Half plant pot is gone.
The state has reduced its stock of about 300 plants to the point that the state is at risk of running out of pot in about a year, according to the California Department of Food and Agriculture.
In California, the plants that were the only plants left from a growing harvest have already been sold, and there’s little to no competition for the remaining plants.
Some plants were sold off, but the state still has about 30,000 plants left.
The department says the shortage could affect the state’s $40 billion agriculture sector.
A drought in the West is also causing a shortage in potting soil.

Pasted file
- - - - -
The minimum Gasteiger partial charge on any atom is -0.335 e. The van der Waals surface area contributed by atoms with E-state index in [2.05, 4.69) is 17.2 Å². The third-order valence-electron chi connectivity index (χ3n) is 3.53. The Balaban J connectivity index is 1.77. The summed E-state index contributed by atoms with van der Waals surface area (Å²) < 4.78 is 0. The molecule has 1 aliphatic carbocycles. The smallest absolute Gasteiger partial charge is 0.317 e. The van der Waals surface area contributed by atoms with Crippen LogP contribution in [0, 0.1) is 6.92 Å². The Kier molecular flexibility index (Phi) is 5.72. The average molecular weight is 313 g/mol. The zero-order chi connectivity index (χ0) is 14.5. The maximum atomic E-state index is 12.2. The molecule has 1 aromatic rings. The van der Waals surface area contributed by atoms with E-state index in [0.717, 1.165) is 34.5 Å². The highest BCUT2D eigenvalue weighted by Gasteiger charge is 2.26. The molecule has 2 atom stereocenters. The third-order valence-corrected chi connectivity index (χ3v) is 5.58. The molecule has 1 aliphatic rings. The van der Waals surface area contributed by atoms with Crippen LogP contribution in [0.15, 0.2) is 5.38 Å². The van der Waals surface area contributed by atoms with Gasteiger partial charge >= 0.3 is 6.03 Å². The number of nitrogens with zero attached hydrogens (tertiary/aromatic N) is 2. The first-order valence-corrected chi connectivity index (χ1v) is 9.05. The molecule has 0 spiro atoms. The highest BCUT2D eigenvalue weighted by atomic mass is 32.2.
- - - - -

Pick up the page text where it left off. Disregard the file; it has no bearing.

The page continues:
So far this year, the state has had about $1 billion in shortage-related expenses, according the department.
The shortage could also mean that the department can’t meet its obligations, which would mean it can’t pay farmers for their crops.
This is a major problem, says Bobbie Jones, a professor of agronomy and natural resources at the University of California, Davis.
Farmers have been growing a lot of beans and corn this year in a dry season and are not growing enough wheat.
It’s a problem for them and their farmers.
It is a big blow to the entire agriculture sector and to the people who work in the industry, says Jones.
The Department of Agriculture says the state will continue to have to deal with the shortage as long as the drought persists.
The agency says there’s a “long-term” solution to the problem of the shortage of potting soils, but has yet to say what that might be.